This will be the last safety column by Randy Logsdon, as he has accepted appointment by the governor of New Mexico to the position of state mine inspector. We thank him for his contributions to Rock Products. – Ed.
One of the standards for which we measure (or at least expect) safety performance is for personnel to do the right thing when no one is watching. If there is an opportunity for a miner to take a shortcut around safeguards (you name it: lock-out, fall arrest, safe access or any number of critical safety performance standards) with no one noticing it is on the off-shift – when no one is looking.
During the day when management oversight and supervision is on duty, we are more likely to expect employees to follow the rules. Maintenance projects are more carefully planned. Access to tools, parts and advice is more readily available. One does not have to wake up a supervisor or manager to evaluate an unexpected development. Most MSHA inspections occur on day shift. We would expect that if the right thing is done with consistency, it would be during the day shift.
In October, MSHA conducted a stakeholders’ teleconference to prepare operators for the coming month, one that has historically seen the most fatal injuries. In addition to the customary review of fatal and near miss incidents that have occurred year-to-date (YTD), a series of graphs depicting a breakdown of the “relevant” data was presented. One of those caught my attention. There was not a lot of analysis or discussion around this pie chart, and I found that a bit perplexing.
The pie chart depicts the percentage of fatal injuries YTD in five consecutive three-hour time periods during a day. Two facts jumped to my immediate attention. First, 79 percent of the fatal injuries occurred between 6 a.m. and 3 p.m. – the traditional day-shift hours. The remaining 21 percent occurred between 3 p.m. and midnight. Second, no fatal injuries occurred between midnight and 6 a.m.
One major question begs to be answered: Why did an overwhelming number of fatal injuries occur during normal day-shift hours? I was left to speculate. Despite the common sense reasoning advanced above in the second paragraph, it would appear that a fatal injury incident is most likely to occur under what we would consider the most safety conscious hours of the day.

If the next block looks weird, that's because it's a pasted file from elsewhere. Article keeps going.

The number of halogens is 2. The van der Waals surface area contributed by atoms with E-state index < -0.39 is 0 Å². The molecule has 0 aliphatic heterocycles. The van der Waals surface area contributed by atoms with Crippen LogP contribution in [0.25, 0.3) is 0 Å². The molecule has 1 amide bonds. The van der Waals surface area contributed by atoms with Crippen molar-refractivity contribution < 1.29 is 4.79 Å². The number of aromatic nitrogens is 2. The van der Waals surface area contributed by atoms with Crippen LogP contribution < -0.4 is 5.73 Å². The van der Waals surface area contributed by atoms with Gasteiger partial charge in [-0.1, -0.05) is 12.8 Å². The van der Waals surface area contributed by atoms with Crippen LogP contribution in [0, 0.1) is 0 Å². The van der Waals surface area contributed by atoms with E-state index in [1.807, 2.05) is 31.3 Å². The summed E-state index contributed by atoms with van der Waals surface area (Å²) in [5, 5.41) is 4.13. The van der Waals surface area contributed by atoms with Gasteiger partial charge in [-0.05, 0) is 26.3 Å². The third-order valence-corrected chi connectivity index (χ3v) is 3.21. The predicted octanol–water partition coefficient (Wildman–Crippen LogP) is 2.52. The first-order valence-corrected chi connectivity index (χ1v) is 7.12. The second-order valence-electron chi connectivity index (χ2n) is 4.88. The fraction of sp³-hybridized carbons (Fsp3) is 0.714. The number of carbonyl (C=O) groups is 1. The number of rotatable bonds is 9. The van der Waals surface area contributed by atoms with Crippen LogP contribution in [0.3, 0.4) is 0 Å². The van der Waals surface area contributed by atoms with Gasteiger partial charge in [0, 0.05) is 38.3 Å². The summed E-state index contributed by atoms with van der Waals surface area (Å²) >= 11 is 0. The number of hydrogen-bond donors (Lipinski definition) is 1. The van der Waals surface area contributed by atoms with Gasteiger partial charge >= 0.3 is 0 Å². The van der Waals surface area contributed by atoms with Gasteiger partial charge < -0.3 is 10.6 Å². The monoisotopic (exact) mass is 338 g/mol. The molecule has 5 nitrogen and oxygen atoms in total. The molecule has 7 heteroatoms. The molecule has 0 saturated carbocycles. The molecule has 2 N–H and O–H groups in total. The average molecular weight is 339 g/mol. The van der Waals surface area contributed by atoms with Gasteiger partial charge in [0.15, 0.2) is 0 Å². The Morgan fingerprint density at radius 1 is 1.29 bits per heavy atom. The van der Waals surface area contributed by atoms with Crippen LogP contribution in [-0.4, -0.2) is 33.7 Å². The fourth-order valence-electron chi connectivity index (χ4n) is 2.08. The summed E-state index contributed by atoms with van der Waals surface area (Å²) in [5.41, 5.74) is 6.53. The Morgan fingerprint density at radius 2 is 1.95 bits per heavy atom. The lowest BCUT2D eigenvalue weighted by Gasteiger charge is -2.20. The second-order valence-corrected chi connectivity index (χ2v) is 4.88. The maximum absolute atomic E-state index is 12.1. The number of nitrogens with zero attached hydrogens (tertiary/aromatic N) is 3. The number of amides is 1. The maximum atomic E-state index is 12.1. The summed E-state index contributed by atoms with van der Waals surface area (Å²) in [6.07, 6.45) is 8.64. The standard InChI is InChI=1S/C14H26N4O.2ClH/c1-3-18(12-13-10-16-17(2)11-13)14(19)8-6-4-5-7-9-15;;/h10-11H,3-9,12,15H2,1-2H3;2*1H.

Explanation #1: The data provided on this chart does not account for weekend work where supervision and oversight is also minimized. Other data presented indicated than only 8 percent of the injuries occurred during the weekend (all on Saturday – a regular workday for some operations). We do not know the distribution of that 8 percent between the day shift and the evening shift. We do know that none occurred between midnight and 6 a.m.
Explanation #2: There are fewer miners and therefore there is less exposure during the night shift. In fact some operations only operate during the day. We do not know the actual ratio of day shift to night shift workers in metal/non-metal mining.
So, it’s difficult to reconcile that effect. Regardless, one would expect that there would be some small percentage of the fatal injuries between midnight and 6 a.m. After all, 21 percent of the fatal injuries occurred between 3 p.m. and midnight (although none were reported to have occurred between 6 p.m. and 9 p.m.). This same explanation extends to the fact that more personnel are on duty on the day shift, therefore expanding the exposure during those hours.
Explanation #3: Tasks that involve greater risk are scheduled and performed on the day shift when resources are more available. More mechanical and electrical tasks are performed when personnel qualified to perform those tasks are scheduled to work. Of course this does not account for the lone specialist who is called out of bed at 2 a.m. to troubleshoot an electrical or mechanical breakdown.
So, what are we to do with this information? I will suggest that the data does not prove that the hours of midnight to 6 a.m. are necessarily the safest hours to work. The data reflects only 14 fatal injuries so I would not suggest adjusting your production schedule to nights instead of days. The results reported may actually be an anomaly.
What I will suggest is that superficial data can be very misleading. The time of day or day of the week an injury occurs is simply a data point and is therefore meaningless without understanding the other causal factors and any interaction that these factors had in contributing to the incident. The question to answer in any injury analysis is not “when,” but “why.”